Moses said to the heads of the tribes of Israel: “This is what the Lord commands: When a man makes a vow to the Lord or takes an oath to obligate himself by a pledge, he must not break his word but must do everything he said.
Numbers 30:1-2 (NIV)
When I was a kid growing up on the northwest side of Des Moines, we had a populous and active neighborhood. There were a lot of kids on our block and along the surrounding streets. We regularly hung out and played together. Freeze-tag, Statue-tag, Ding-Dong Ditch ’em, and any number of games might be in the cards on any given summer evening as a bunch of kids gathered to play until the street lights came on along Madison Avenue.
As kids, when you made a promise to one another there were always ways that we pledged ourselves to our word. Secret handshakes were a staple. When you pledged yourself with a secret handshake the deal was sealed. It was golden, and you were under obligation.
In the files I keep here in my home office I have any number of legal documents binding me to my promises, vows, oaths, and pledges. There’s a mortgage binding me to pay back the money I borrowed from the bank to build my house. There’s the agreement my partner and I made to buy our company from the founder. There’s a marriage certificate binding me in a legal marital obligation to Wendy. All of them are official, legal, and filed with the civic authorities lest I break my obligation and open myself up to the consequences.
Back in the day when Moses and the Hebrew tribes were wandering around the wilderness, human societies were in the “neighborhood kid” stage of history’s life cycle. There were no well established and precedented legal systems. Writing things down, signing them, and storing a record of an agreement for were out of the question. Writing utensils and the ability to record and store the agreements were thousands of years away from being a reality. Moses and the tribes had basically been stuck making secret handshakes.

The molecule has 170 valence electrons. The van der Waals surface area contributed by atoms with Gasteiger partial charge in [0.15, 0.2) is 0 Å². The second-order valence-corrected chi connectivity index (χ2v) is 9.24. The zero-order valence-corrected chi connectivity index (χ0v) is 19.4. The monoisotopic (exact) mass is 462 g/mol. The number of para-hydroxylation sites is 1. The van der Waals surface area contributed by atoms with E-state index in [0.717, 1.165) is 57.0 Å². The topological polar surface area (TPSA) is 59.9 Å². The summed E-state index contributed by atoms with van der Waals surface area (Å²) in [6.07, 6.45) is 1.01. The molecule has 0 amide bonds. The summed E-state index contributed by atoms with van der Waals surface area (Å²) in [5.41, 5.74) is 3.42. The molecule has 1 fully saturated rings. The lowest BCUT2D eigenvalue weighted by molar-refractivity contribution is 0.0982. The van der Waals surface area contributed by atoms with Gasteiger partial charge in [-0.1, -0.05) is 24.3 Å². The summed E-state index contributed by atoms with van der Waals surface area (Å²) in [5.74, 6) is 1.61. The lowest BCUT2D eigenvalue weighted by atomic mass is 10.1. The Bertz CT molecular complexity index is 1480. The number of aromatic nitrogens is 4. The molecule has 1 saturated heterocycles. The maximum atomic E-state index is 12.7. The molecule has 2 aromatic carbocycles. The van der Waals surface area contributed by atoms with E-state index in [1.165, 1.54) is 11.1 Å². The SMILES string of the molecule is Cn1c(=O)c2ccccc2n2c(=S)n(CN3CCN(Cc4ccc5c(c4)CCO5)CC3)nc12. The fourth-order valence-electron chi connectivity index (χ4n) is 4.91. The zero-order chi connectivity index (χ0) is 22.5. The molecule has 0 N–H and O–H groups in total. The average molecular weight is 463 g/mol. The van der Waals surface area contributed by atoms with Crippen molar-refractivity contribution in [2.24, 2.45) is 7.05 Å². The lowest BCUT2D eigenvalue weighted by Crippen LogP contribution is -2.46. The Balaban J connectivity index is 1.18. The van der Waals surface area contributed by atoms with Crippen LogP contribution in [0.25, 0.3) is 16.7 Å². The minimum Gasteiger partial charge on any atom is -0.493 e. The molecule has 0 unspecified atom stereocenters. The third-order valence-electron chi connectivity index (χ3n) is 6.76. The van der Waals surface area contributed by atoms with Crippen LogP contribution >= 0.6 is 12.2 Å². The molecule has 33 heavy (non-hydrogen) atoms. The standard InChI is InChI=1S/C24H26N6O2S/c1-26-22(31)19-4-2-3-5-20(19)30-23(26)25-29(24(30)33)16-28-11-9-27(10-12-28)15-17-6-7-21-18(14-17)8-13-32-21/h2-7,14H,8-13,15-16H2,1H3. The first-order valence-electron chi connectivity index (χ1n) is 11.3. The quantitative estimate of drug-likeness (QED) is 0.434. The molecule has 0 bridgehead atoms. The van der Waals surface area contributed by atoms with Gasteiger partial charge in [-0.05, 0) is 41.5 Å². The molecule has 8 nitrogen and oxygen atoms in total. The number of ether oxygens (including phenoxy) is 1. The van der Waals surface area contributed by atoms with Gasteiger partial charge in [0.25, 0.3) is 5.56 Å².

Today’s chapter is among the first ancient attempts in human history to create a system of rules by which it was determined if a persons vow was binding or not, and who had authority to overrule a person’s vow or oath. Of course, anyone who’s ever seen a library of legal codes or the tax code knows that over time we humans have a way of creating a dizzying complex system of laws, amendments, precedents, and loopholes.
The Jews were just as human. The fairly basic, straightforward text of today’s chapter became a burdensome cultural and religious system in which oaths and vows were taken seriously based on the specific wording you used. If you vowed “by heaven” it might be more binding than if you vowed “by earth” although not was binding if you swore “by my head” except in certain circumstances, in which case it would have to be determined by section C, paragraph 2, sub-paragraph Q…. You get where I’m going with this, right?
Which is why Jesus quoted today’s chapter and said,
“Again, you have heard that it was said to the people long ago, ‘Do not break your oath, but fulfill to the Lord the vows you have made.’ But I tell you, do not swear an oath at all: either by heaven, for it is God’s throne; or by the earth, for it is his footstool; or by Jerusalem, for it is the city of the Great King. And do not swear by your head, for you cannot make even one hair white or black. All you need to say is simply ‘Yes’ or ‘No’; anything beyond this comes from the evil one.”
Say what you’ll do. Do what you say. Freedom in simplicity.
Today, I pledge myself to that simplicity.